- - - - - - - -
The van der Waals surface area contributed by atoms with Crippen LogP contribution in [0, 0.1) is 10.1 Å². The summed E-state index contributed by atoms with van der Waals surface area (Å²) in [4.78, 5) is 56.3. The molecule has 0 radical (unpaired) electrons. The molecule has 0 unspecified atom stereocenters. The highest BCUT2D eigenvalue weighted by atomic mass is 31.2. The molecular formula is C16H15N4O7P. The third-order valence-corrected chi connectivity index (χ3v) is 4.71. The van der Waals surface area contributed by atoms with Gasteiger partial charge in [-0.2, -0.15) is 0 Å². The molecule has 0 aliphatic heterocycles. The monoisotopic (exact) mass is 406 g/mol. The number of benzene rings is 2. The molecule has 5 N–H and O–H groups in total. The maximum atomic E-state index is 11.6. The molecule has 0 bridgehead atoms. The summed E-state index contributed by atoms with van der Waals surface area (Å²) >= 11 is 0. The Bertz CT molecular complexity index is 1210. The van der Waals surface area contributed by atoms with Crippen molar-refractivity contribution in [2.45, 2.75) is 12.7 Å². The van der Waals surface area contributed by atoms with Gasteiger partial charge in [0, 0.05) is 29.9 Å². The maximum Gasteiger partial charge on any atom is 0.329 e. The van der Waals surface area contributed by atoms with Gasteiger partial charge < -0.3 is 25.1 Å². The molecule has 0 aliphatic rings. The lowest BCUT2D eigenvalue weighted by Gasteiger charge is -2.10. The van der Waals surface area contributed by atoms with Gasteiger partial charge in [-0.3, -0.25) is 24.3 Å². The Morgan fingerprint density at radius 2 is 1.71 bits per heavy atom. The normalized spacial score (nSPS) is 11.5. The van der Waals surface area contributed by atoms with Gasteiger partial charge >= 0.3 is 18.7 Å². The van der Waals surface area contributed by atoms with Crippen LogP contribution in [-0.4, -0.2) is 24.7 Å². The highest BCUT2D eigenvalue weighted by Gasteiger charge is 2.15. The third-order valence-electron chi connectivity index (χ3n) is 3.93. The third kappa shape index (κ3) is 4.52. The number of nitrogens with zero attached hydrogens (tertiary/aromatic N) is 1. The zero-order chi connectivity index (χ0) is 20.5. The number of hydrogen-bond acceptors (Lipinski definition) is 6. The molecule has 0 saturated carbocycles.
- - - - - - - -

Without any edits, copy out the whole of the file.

The van der Waals surface area contributed by atoms with Crippen LogP contribution in [0, 0.1) is 10.1 Å². The summed E-state index contributed by atoms with van der Waals surface area (Å²) in [4.78, 5) is 56.3. The molecule has 0 radical (unpaired) electrons. The molecule has 0 unspecified atom stereocenters. The highest BCUT2D eigenvalue weighted by atomic mass is 31.2. The molecular formula is C16H15N4O7P. The third-order valence-corrected chi connectivity index (χ3v) is 4.71. The van der Waals surface area contributed by atoms with Gasteiger partial charge in [-0.2, -0.15) is 0 Å². The molecule has 0 aliphatic heterocycles. The monoisotopic (exact) mass is 406 g/mol. The number of benzene rings is 2. The molecule has 5 N–H and O–H groups in total. The maximum atomic E-state index is 11.6. The molecule has 0 bridgehead atoms. The summed E-state index contributed by atoms with van der Waals surface area (Å²) >= 11 is 0. The Bertz CT molecular complexity index is 1210. The van der Waals surface area contributed by atoms with Crippen molar-refractivity contribution in [2.45, 2.75) is 12.7 Å². The van der Waals surface area contributed by atoms with Gasteiger partial charge in [0, 0.05) is 29.9 Å². The maximum Gasteiger partial charge on any atom is 0.329 e. The van der Waals surface area contributed by atoms with Gasteiger partial charge < -0.3 is 25.1 Å². The molecule has 0 aliphatic rings. The lowest BCUT2D eigenvalue weighted by Gasteiger charge is -2.10. The van der Waals surface area contributed by atoms with Gasteiger partial charge in [-0.3, -0.25) is 24.3 Å². The Morgan fingerprint density at radius 2 is 1.71 bits per heavy atom. The normalized spacial score (nSPS) is 11.5. The van der Waals surface area contributed by atoms with Gasteiger partial charge >= 0.3 is 18.7 Å². The van der Waals surface area contributed by atoms with Crippen LogP contribution in [-0.4, -0.2) is 24.7 Å². The highest BCUT2D eigenvalue weighted by Gasteiger charge is 2.15. The third-order valence-electron chi connectivity index (χ3n) is 3.93. The third kappa shape index (κ3) is 4.52. The number of nitrogens with zero attached hydrogens (tertiary/aromatic N) is 1. The zero-order chi connectivity index (χ0) is 20.5. The number of hydrogen-bond acceptors (Lipinski definition) is 6. The molecule has 0 saturated carbocycles.